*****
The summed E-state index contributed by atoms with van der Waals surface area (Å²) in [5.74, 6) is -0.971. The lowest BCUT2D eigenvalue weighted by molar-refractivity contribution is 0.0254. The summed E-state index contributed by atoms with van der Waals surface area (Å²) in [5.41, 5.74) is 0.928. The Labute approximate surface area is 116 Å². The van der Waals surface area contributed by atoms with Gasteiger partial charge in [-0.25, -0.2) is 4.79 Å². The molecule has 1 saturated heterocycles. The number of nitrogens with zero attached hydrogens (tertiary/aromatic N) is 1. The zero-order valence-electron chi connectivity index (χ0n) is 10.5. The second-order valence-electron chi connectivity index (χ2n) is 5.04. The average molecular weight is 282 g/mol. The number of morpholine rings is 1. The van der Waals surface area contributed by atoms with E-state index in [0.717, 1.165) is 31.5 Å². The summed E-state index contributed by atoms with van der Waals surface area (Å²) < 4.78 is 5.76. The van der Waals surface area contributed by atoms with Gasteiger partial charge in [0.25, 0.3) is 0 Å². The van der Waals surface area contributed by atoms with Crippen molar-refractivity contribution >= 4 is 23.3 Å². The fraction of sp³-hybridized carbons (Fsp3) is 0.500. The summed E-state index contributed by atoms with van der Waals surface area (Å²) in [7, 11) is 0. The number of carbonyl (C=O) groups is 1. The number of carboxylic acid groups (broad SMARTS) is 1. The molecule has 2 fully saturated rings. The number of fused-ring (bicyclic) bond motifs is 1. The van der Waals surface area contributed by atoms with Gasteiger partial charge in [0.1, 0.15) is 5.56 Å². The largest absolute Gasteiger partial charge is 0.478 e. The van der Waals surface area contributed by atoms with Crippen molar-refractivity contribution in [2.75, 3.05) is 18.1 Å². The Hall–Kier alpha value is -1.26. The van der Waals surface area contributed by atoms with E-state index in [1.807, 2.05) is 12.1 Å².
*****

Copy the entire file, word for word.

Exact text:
The summed E-state index contributed by atoms with van der Waals surface area (Å²) in [5.74, 6) is -0.971. The lowest BCUT2D eigenvalue weighted by molar-refractivity contribution is 0.0254. The summed E-state index contributed by atoms with van der Waals surface area (Å²) in [5.41, 5.74) is 0.928. The Labute approximate surface area is 116 Å². The van der Waals surface area contributed by atoms with Gasteiger partial charge in [-0.25, -0.2) is 4.79 Å². The molecule has 1 saturated heterocycles. The number of nitrogens with zero attached hydrogens (tertiary/aromatic N) is 1. The zero-order valence-electron chi connectivity index (χ0n) is 10.5. The second-order valence-electron chi connectivity index (χ2n) is 5.04. The average molecular weight is 282 g/mol. The number of morpholine rings is 1. The van der Waals surface area contributed by atoms with E-state index in [0.717, 1.165) is 31.5 Å². The summed E-state index contributed by atoms with van der Waals surface area (Å²) < 4.78 is 5.76. The van der Waals surface area contributed by atoms with Gasteiger partial charge in [0.25, 0.3) is 0 Å². The van der Waals surface area contributed by atoms with Crippen molar-refractivity contribution >= 4 is 23.3 Å². The fraction of sp³-hybridized carbons (Fsp3) is 0.500. The summed E-state index contributed by atoms with van der Waals surface area (Å²) in [7, 11) is 0. The number of carbonyl (C=O) groups is 1. The number of carboxylic acid groups (broad SMARTS) is 1. The molecule has 2 fully saturated rings. The number of fused-ring (bicyclic) bond motifs is 1. The van der Waals surface area contributed by atoms with Gasteiger partial charge in [0.1, 0.15) is 5.56 Å². The largest absolute Gasteiger partial charge is 0.478 e. The van der Waals surface area contributed by atoms with Crippen molar-refractivity contribution in [2.75, 3.05) is 18.1 Å². The Hall–Kier alpha value is -1.26. The van der Waals surface area contributed by atoms with E-state index in [1.807, 2.05) is 12.1 Å².